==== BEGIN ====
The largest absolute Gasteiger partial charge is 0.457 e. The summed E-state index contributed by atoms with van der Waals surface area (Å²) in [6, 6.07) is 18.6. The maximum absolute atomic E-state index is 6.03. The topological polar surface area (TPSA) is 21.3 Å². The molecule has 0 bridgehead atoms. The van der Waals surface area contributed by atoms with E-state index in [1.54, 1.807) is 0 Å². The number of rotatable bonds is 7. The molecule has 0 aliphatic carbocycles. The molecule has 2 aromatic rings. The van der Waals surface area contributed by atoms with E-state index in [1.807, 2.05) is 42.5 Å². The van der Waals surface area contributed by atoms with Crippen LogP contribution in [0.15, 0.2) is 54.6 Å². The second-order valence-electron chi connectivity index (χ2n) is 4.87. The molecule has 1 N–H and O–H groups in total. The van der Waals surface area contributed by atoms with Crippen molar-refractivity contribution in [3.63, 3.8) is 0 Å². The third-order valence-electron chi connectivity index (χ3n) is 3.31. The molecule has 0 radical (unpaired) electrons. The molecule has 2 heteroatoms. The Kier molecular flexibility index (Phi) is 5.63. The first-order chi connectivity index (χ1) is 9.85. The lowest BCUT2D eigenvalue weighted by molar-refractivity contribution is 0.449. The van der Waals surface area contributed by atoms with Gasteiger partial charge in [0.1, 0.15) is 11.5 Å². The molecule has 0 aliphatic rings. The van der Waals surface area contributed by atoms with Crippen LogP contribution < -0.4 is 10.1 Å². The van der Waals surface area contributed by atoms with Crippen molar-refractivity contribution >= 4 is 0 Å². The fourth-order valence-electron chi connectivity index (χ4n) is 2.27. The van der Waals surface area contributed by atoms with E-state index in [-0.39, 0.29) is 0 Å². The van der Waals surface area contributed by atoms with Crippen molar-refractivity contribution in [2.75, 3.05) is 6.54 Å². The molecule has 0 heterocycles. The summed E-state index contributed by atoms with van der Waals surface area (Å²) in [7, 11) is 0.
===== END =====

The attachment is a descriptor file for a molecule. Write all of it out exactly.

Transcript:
The largest absolute Gasteiger partial charge is 0.457 e. The summed E-state index contributed by atoms with van der Waals surface area (Å²) in [6, 6.07) is 18.6. The maximum absolute atomic E-state index is 6.03. The topological polar surface area (TPSA) is 21.3 Å². The molecule has 0 bridgehead atoms. The van der Waals surface area contributed by atoms with E-state index in [1.54, 1.807) is 0 Å². The number of rotatable bonds is 7. The molecule has 0 aliphatic carbocycles. The molecule has 2 aromatic rings. The van der Waals surface area contributed by atoms with E-state index in [1.807, 2.05) is 42.5 Å². The van der Waals surface area contributed by atoms with Crippen LogP contribution in [0.15, 0.2) is 54.6 Å². The second-order valence-electron chi connectivity index (χ2n) is 4.87. The molecule has 1 N–H and O–H groups in total. The van der Waals surface area contributed by atoms with Crippen molar-refractivity contribution in [3.63, 3.8) is 0 Å². The third-order valence-electron chi connectivity index (χ3n) is 3.31. The molecule has 0 radical (unpaired) electrons. The molecule has 2 heteroatoms. The Kier molecular flexibility index (Phi) is 5.63. The first-order chi connectivity index (χ1) is 9.85. The lowest BCUT2D eigenvalue weighted by molar-refractivity contribution is 0.449. The van der Waals surface area contributed by atoms with Gasteiger partial charge in [0.1, 0.15) is 11.5 Å². The molecule has 0 aliphatic rings. The van der Waals surface area contributed by atoms with Crippen LogP contribution < -0.4 is 10.1 Å². The van der Waals surface area contributed by atoms with Crippen molar-refractivity contribution >= 4 is 0 Å². The fourth-order valence-electron chi connectivity index (χ4n) is 2.27. The van der Waals surface area contributed by atoms with E-state index in [-0.39, 0.29) is 0 Å². The van der Waals surface area contributed by atoms with Crippen molar-refractivity contribution in [2.75, 3.05) is 6.54 Å². The molecule has 0 heterocycles. The summed E-state index contributed by atoms with van der Waals surface area (Å²) in [7, 11) is 0.